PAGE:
Balkan Idols: Religion and Nationalism in Yugoslav States / Edition 1

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Overview

Based on a wide range of South Slav sources and previously unpublished, often confidential, documents from communist state archives, as well as on the author's own on-the-ground experience, Balkan Idols explores the political role and influence of Serbian Orthodox, Croatian Catholic, and Yugoslav Muslim religious organizations over the course of the last century. Vjekoslav Perica emphatically rejects the notion that a "clash of civilizations" has played a central role in fomenting aggression. He finds no compelling evidence of an upsurge in religious fervor among the general population. Rather, he concludes, the primary religious players in the conflicts have been activist clergy. This activism, Perica argues, allowed the clergy to assume political power without the accountability faced by democratically elected officials.
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Editorial Reviews

Foreign Affairs
This is the first political history of the three principal organized religions in postwar Yugoslavia and its successor states: the Croatian Catholic Church, the Serbian Orthodox Church, and the Islamic community. Perica carefully explores the relationships of each to Tito's Yugoslavia, to one another, to the wars, and to the new states. The Serbian and Croatian churches, in particular, have long arrogated the definition of nationhood to themselves. Because ecumenical moments in Yugoslavia were few, empathy for those of another faith was limited, and commitment to an open-armed, united Yugoslavia was weak, the link between religion and nationalism was neither liberal in the communist period nor benevolent during communism's collapse. All too often, the role of the churches — at times the leadership, at other times the clergy — has been to enlarge the sense of victimhood and to justify revenge.
From the Publisher

"This is the first political history of the three principal organized religions in postwar Yugoslavia and its successor states: the Croatian Catholic Church, the Serbian Orthodox Church, and the Islamic community. Perica carefully explores the relationships of each to Tito's Yugoslavia, to one another, to the wars, and to the new states. The Serbian and Croatian churches, in particular, have long arrogated the definition of nationhood to themselves. Because ecumenical moments in Yugoslavia were few, empathy for those of another faith was limited, and commitment to an open-armed, united Yugoslavia was weak, the link between religion and nationalism was neither liberal in the communist period nor benevolent during communism's collapse. All too often, the role of the churches--at times the leadership, at other times the clergy--has been to enlarge the sense of victimhood and to justify revenge."--Foreign Affairs

"The book presents both new sources and an original argument, which is indeed (as Dusko Doder said in an advance praise) 'shockingly provocative'... It is an exciting, well-researched and enormously useful contribution to the--by now already very large--body of literature on the roots of the problems which resulted in the disintegration of Yugoslavia."--Journal of Southern Europe and the Balkans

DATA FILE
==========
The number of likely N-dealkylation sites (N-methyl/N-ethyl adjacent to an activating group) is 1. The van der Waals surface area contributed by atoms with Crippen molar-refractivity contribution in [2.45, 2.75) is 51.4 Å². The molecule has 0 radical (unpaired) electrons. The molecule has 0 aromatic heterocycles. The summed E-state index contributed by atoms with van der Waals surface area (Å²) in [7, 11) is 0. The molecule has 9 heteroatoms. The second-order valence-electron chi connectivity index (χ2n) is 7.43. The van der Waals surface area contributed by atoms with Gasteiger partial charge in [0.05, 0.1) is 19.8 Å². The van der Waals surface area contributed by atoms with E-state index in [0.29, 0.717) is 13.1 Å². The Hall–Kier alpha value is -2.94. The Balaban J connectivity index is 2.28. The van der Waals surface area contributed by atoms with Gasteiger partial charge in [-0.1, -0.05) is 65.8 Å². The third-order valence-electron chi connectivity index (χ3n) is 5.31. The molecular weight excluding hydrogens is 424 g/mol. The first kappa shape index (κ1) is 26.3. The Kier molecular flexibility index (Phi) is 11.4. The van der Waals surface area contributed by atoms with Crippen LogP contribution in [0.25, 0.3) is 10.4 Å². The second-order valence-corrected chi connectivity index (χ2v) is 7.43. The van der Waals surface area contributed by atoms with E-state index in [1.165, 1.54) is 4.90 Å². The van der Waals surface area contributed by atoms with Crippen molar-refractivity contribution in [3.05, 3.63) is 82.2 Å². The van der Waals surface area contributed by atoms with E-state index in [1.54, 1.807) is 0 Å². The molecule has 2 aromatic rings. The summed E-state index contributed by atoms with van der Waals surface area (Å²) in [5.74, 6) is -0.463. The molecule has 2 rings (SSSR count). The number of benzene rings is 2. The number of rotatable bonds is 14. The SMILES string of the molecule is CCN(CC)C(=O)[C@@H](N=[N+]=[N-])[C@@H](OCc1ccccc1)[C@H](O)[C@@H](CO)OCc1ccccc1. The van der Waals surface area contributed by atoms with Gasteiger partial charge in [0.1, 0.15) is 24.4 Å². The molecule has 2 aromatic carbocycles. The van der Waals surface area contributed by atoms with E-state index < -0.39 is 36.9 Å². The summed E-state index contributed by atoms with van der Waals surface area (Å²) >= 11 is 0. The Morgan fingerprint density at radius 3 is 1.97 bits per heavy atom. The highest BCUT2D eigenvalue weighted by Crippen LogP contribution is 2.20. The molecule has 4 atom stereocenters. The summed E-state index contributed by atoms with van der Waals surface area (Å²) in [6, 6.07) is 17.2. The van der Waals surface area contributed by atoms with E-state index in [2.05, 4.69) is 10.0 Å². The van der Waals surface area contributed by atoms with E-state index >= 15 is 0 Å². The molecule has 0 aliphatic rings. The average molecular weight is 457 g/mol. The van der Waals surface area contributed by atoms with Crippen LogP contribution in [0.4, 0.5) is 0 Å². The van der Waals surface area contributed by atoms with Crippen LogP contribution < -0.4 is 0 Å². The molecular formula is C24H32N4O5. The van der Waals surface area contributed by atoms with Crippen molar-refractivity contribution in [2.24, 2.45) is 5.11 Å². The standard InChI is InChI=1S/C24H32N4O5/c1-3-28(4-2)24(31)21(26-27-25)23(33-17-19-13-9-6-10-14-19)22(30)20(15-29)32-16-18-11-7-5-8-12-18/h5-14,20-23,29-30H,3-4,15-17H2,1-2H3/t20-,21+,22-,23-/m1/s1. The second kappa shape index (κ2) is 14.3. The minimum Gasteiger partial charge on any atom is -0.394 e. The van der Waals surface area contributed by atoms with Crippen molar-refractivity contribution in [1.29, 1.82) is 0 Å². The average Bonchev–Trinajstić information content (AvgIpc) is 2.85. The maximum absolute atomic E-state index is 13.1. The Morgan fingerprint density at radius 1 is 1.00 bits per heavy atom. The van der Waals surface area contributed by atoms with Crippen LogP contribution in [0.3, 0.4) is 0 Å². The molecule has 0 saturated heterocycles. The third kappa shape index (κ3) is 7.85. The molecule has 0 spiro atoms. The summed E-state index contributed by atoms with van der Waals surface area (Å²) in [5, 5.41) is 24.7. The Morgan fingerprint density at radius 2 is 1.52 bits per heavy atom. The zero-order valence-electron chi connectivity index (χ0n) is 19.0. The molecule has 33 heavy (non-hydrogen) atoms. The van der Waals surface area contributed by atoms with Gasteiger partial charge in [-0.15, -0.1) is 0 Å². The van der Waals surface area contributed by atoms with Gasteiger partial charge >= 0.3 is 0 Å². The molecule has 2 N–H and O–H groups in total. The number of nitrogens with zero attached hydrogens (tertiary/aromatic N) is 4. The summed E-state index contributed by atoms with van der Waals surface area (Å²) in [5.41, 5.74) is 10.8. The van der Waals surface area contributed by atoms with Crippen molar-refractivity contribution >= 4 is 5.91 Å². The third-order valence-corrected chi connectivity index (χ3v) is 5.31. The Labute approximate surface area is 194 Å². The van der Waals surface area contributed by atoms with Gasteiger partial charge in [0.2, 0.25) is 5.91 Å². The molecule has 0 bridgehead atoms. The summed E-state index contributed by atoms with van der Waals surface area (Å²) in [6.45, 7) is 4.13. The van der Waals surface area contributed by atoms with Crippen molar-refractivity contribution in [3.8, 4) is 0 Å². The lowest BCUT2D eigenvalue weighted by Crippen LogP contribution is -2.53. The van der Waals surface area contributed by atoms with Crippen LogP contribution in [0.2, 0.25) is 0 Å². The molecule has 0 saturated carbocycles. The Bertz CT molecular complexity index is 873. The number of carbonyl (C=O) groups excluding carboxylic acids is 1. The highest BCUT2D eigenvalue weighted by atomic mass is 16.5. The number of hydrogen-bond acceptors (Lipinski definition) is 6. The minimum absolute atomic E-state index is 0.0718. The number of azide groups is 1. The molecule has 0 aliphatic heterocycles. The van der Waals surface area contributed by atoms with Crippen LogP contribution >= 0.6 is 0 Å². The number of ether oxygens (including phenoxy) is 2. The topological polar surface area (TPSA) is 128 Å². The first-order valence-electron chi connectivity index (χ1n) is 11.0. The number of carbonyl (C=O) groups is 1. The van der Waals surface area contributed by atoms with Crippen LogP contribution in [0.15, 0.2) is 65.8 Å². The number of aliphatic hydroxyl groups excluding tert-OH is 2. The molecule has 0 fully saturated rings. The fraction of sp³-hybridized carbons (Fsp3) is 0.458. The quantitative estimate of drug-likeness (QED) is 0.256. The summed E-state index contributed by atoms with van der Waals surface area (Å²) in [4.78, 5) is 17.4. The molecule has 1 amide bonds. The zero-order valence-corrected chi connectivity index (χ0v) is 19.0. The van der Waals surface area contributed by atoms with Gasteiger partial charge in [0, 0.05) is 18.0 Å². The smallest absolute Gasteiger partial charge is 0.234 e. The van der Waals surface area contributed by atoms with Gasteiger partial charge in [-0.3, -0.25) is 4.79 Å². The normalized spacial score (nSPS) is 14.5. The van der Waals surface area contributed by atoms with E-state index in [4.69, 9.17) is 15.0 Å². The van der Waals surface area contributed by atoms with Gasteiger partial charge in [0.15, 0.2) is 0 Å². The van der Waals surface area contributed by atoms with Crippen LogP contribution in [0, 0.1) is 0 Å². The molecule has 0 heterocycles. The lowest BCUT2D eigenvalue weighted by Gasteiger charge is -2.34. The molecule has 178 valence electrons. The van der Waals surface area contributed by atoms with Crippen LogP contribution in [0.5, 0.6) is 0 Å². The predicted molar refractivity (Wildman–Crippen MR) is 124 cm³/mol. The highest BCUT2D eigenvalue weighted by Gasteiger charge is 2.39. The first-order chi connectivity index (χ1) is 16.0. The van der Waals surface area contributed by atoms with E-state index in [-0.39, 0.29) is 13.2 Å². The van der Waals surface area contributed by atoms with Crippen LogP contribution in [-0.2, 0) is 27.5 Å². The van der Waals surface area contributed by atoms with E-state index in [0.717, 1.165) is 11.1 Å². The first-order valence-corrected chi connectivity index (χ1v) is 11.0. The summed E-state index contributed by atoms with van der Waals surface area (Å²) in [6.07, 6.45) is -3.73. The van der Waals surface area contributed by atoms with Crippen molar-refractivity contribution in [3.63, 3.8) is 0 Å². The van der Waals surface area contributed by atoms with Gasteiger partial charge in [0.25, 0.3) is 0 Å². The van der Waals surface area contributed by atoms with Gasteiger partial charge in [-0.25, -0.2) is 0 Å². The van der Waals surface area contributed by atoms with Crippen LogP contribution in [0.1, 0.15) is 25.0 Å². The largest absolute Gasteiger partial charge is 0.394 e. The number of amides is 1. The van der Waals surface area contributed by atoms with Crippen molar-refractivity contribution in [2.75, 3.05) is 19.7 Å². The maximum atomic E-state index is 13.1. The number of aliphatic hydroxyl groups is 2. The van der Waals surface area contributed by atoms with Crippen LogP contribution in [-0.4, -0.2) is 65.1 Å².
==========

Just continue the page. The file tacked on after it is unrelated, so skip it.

"The book makes two major contributions. It provides a detailed reconstruction of the roles of Serbian Orthodox, Croation Catholic, and Bosnian Muslim churches in providing a religious base for nationalist thought and movements in the past century, and uses this evidence in the author's argument that a link exists among religious institutions, symbols, and practices in state-formation and state-deconstruction. Highly recommended."--Choice

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Product Details

  • ISBN-13: 9780195174298
  • Publisher: Oxford University Press
  • Publication date: 2/26/2004
  • Series: Religion and Global Politics Series
  • Edition description: New Edition
  • Edition number: 1
  • Pages: 368
  • Product dimensions: 8.80 (w) x 5.70 (h) x 0.90 (d)

Meet the Author

A former reporter for the Croatian weekly Nedjeljna Dalmacija and Research Fellow at The Woodrow Wilson International Center for Scholars and The United States Institute of Peace, Vjekoslav Perica is currently a Visiting Professor in the Department of History at Brigham Young University. He received his Ph.D. in History from the University of Minnesota.

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Table of Contents

Note on Pronunciation and Foreign Language Terms
Chronology
Maps
1 Religion, Ethnicity, and Nationhood 3
2 The First Strife: The Crisis of the 1930s, War, and the Cease-Fire of the 1960 17
3 The Other Serbia: The Serbian Church in the Communist Federation 43
4 The Catholic Church and the Making of the Croatian Nation, 1970-1984 56
5 The Bosnian Ulema and Muslim Nationalism 74
6 United We Stand, Divided We Fall: The Civil Religion of Brotherhood and Unity 89
7 Mary-making in Herzegovina: From Apparitions to Partitions 109
8 Flames and Shrines: The Serbian Church and Serbian Nationalist Movement in the 1980s 123
9 The Second Strife: Religion as the Catalyst of the Crisis in the 1980s and 1990s 133
10 Religion as Hallmark of Nationhood 165
11 The Twilight of Balkan Idols 186
12 Conclusions 211
Notes 245
Selected Bibliography 309
Index 325
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